More grape colouring and big-eyed cartooning for all ages.
For more, please see my review of JELLABY VOL 1
“Jellaby will win your heart”
Loki: Agent Of Asgard vol 1: Trust Me s/c (£14-99, Marvel) by Al Ewing & Lee Garbett.
If Loki is the Norse God of Mischief, then Al Ewing is his British counterpart.
Yay for gratuitous shower scenes! Lee Garbett’s teenage Loki is hot! Also wet. And steamy.
Yay for a pair of Seven League Boots enabling Loki to dash up waterfalls, over rainbows and scale Avengers Tower! Yay for stolen Shadow Thread and Cheshire Cat grins! And yay for trouble-magnet Clint Barton AKA Hawkeye with his perpetually plastered nose, who can get himself into the unlikeliest of muddles even when playing console games.
“I know – “
“You have the army after you and no health and you’re falling out of a crashing plane.”
“I know, Nat – “
“It’s a bass fishing simulator, Clint.”
“I know! It just – it just happens!”
Oh, this is a most worthy successor to Gillen and McKelvie’s YOUNG AVENGERS towards the end of which Loki enjoyed a sudden growth spurt and now wears black nail varnish. Teenagers! Also, like Fraction and Aja’s HAWKEYE, it kicks off right in the middle when it’s already gone horribly wrong with Loki stabbing Thor in the back with a very big energy sword. I thought they were getting along so much better these days?
But if Loki is the God of Lies, Mischief and Deceit, it probably stands to reason that all is not as it seems. For a start, there is the little question of this series’ sub-title, but who precisely is he working for? Also, how will he get on with Verity Willis whose preternatural skill is to see through lies and illusion? You’d be surprised.
This is fast, fresh and funny as hell with wit-ridden wordplay and plenty of action to boot. IT is, above, great entertainment and that’s what I want from a comic.
Gone is the old, predictable God of Evil with his crooked nose, his goblin eyes and nasty row of teeth. Gone, I say, gone!
Or is he?
As Loki and Lorelei dive-bomb off a passenger jet to break into the most secure cell in Asgardia while Thor provides a ridiculous distraction to avert Heimdall’s ever-watching eyes, the levels of deceit are revealed. Young Loki has played a long game getting where he wants to be, which is access to another cell entirely. But then so has someone else…
The Heroic Legend Of Arslan vol 1 (£8-50, Kodansha) by Yoshiki Tanaka & Hiromu Arakawa…
A new series from the creator of FULL METAL ALCHEMIST which so far seems to be a straight high fantasy caper starring the young prince Arslan, son of the undefeated and borderline psychopathic warrior King Andragoras of Pars. Arslan seems a rather more civilised sort than his father, so when he is dragged out onto the battlefield at the tender age of fourteen for his first taste of combat, it would be fair to say it’s an eye-opener.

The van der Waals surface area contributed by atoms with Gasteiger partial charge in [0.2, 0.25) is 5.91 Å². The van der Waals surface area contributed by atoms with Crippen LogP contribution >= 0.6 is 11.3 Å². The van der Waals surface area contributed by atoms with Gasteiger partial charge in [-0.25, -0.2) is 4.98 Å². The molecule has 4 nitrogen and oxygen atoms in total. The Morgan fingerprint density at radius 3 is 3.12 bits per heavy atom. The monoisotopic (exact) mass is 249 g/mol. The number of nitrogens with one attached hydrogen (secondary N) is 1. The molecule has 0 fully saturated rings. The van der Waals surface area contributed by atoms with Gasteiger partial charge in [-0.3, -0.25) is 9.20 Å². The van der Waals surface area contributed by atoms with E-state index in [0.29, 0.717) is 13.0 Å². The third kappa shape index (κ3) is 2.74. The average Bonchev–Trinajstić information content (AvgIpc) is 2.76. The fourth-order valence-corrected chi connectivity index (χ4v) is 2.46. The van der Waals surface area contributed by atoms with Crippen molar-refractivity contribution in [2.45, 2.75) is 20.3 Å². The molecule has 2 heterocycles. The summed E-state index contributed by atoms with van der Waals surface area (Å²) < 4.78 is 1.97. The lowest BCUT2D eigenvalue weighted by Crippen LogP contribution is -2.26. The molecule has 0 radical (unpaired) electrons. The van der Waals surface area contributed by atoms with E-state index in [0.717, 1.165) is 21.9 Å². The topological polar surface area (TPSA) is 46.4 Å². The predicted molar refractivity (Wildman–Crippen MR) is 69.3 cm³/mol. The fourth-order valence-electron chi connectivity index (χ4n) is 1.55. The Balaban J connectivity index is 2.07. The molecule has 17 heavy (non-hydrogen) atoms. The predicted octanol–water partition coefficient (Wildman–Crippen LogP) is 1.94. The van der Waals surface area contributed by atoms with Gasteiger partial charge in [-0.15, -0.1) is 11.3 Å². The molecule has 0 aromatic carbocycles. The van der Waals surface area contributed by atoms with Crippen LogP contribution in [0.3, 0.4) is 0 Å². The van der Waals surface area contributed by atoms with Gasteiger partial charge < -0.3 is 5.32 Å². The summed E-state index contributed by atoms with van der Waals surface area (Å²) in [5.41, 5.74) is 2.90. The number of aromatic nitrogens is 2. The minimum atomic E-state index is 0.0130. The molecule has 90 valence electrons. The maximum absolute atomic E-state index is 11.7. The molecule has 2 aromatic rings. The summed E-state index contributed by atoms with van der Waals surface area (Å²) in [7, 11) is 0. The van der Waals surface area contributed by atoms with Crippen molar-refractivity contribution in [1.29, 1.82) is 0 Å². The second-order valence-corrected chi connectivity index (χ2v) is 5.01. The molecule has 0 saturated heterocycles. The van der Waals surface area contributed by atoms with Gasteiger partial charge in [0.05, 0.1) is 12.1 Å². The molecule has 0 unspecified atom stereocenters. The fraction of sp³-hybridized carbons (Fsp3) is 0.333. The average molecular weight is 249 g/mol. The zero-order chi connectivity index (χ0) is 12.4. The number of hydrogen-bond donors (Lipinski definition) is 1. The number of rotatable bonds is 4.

When disaster inevitably strikes Pars, many wonder whether Arslan will be up to the task of reclaiming and rebuilding the kingdom, but of course pledge their loyalty and support – to his face, at least.
I quite enjoyed this, I must say. Given FULL METAL ALCHEMIST‘s melding of fantasy and sci-fi, I kept waiting for the weirdness to kick in, but it does in fact appear this will be a straight period yarn. It has therefore much in common with THE VINLAND SAGA, and from this first volume, is on a par with that excellent series in terms of story and art.
Arrived, Online & Ready To Buy!
Reviews already up if they’re new formats of previous graphic novels. The best of the rest will be reviewed next week while others will retain their Diamond previews as reviews. Neat, huh?
The Monologuist: God And The Devil At War In The Garden (£11-99) by Anders Nilsen
The Fuse vol 1: The Russia Shift s/c (£7-50, Image) by Antony Johnson & Justin Greenwood
Tomboy (£11-99, Zest) by Liz Prince
How To Be Happy h/c (£18-99, Fantagraphics) by Eleanor Davis
Invincible Days h/c (£14-99, NBM) by Patrick Atangan
The New Wipers Times (£5-00, Nottingham City Museums) by various
Sisters (£8-50, Scholastic) by Raina Telgemeier
The Star Wars: Lucas Draft s/c (£14-99, Dark Horse) by J. W. Rinzler & Mike Mayhew
Even More Bad Parenting Advice s/c (£9-99, Drawn & Quarterly) by Guy Delisle
Fables vol 20: Camelot (£14-99, Vertigo) by Bill Willingham & Mark Buckingham, Steve Leialoha, Russ Braun, Barry Kitson, Andrew Pepoy, Gary Erskine
Green Lantern – New Guardians vol 4: Gods And Monsters s/c (£12-99, DC) by Justin Jordan, Robert Venditti & Brad Walker, Geraldo Borges, Andrei Bressan, Sean Chen
Avengers Undercover vol 1: Descent s/c (£11-99, Marvel) by Dennis Hopeless & Kev Walker, Timothy Green, Francesco Mattina
Deadpool Vs. Carnage s/c (£12-99, Marvel) by Cullen Bunn & Salva Espin
Fantastic Four vol 1: The Fall Of The Fantastic Four s/c (£11-99, Marvel) by James Robinson & Leonard Kirk
ITEM! Video of Dan Berry sketching in copies of THE END which you will find reviewed up above. All of our copies are sketched in, yes!
ITEM! Sean Phillips interviewed about THE FADE OUT! Which has SOLD out! Review more likely when a second printing arrives. There is a reason it’s sold out, so grab one wherever you can as soon as you can!
ITEM! Eleanor Davis diary comic days one (see HOW TO BE HAPPY in new arrivals).
ITEM! New Tom Gauld cartoon. Funny! Also: guilty!
ITEM! Farel Dalrymple interviewed about THE WRENCHIES – coming soon – which looks utterly phenomenal!
ITEM! Beautiful and tender new comic by Sally Jane Thompson called SCARS free to read online.
ITEM! Publisher First Second’s article on the importance of creator fanbases.
ITEM! David O’Connell’s incisive article on the organisation of comicbook conventions: the bare minimum of what should be happening when quite clearly it’s not.
ITEM! Page 45’s signings past and future revealed in a lavishly illustrated Pulp 365 article by Lynda Clark. Thank you, Lynda, so very kind!